Contemporary art is the art of today, produced by artists who are living in the twenty-first century. Contemporary art provides an opportunity to reflect on contemporary society and the issues relevant to ourselves, and the world around us. Contemporary artists work in a globally influenced, culturally diverse, and technologically advancing world. Their art is a dynamic combination of materials, methods, concepts, and subjects that challenge traditional boundaries and defy easy definition. Diverse and eclectic, contemporary art as a whole is distinguished by the very lack of a uniform, organizing principle, ideology, or ‘ism.’ Contemporary art is part of a cultural dialogue that concerns larger contextual frameworks such as personal and cultural identity, family, community, and nationality.
In vernacular English, "modern" and "contemporary" are synonyms, resulting in some conflation of the terms "modern art" and "contemporary art" by non-specialists.
Some define contemporary art as art produced within "our lifetime," recognizing that lifetimes and life spans vary. However, there is a recognition that this generic definition is subject to specialized limitations.
The classification of "contemporary art" as a special type of art, rather than a general adjectival phrase, goes back to the beginnings of Modernism in the English-speaking world. In London, the Contemporary Art Society was founded in 1910 by the critic Roger Fry and others, as a private society for buying works of art to place in public museums. A number of other institutions using the term were founded in the 1930s, such as in 1938 the Contemporary Art Society of Adelaide, Australia, and an increasing number after 1945. Many, like the Institute of Contemporary Art, Boston changed their names from ones using "Modern art" in this period, as Modernism became defined as a historical art movement, and much "modern" art ceased to be "contemporary". The definition of what is contemporary is naturally always on the move, anchored in the present with a start date that moves forward, and the works the Contemporary Art Society bought in 1910 could no longer be described as contemporary.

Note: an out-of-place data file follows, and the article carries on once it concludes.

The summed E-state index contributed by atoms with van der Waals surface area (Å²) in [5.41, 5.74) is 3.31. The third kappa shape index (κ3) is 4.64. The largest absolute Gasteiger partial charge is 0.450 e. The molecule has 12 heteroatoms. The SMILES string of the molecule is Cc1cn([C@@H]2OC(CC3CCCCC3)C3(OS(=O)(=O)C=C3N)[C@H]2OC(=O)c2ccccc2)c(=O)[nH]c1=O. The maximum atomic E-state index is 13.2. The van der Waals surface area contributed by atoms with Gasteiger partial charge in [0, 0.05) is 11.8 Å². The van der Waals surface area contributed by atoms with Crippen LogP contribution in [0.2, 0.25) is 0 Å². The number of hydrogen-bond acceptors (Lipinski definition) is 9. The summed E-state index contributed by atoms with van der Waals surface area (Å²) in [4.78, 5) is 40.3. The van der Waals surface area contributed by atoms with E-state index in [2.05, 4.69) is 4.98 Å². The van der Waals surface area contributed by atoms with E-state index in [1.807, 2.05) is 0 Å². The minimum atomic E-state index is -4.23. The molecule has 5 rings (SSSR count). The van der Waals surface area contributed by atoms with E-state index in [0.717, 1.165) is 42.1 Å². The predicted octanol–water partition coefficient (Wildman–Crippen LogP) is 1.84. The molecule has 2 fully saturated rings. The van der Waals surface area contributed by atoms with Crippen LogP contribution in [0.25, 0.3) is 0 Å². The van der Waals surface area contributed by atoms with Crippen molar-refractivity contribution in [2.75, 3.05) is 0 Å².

Particular points that have been seen as marking a change in art styles include the end of World War II and the 1960s. There has perhaps been a lack of natural break points since the 1960s, and definitions of what constitutes "contemporary art" in the 2010s vary, and are mostly imprecise. Art from the past 20 years is very likely to be included, and definitions often include art going back to about 1970; "the art of the late 20th and early 21st century"; "the art of the late 20th cent. and early 21st cent., both an outgrowth and a rejection of modern art"; "Strictly speaking, the term "contemporary art" refers to art made and produced by artists living today"; "Art from the 1960s or 70s up until this very minute"; and sometimes further, especially in museum contexts, as museums which form a permanent collection of contemporary art inevitably find this aging. Many use the formulation "Modern and Contemporary Art", which avoids this problem. Smaller commercial galleries, magazines and other sources may use stricter definitions, perhaps restricting the "contemporary" to work from 2000 onwards. Artists who are still productive after a long career, and ongoing art movements, may present a particular issue; galleries and critics are often reluctant to divide their work between the contemporary and non-contemporary.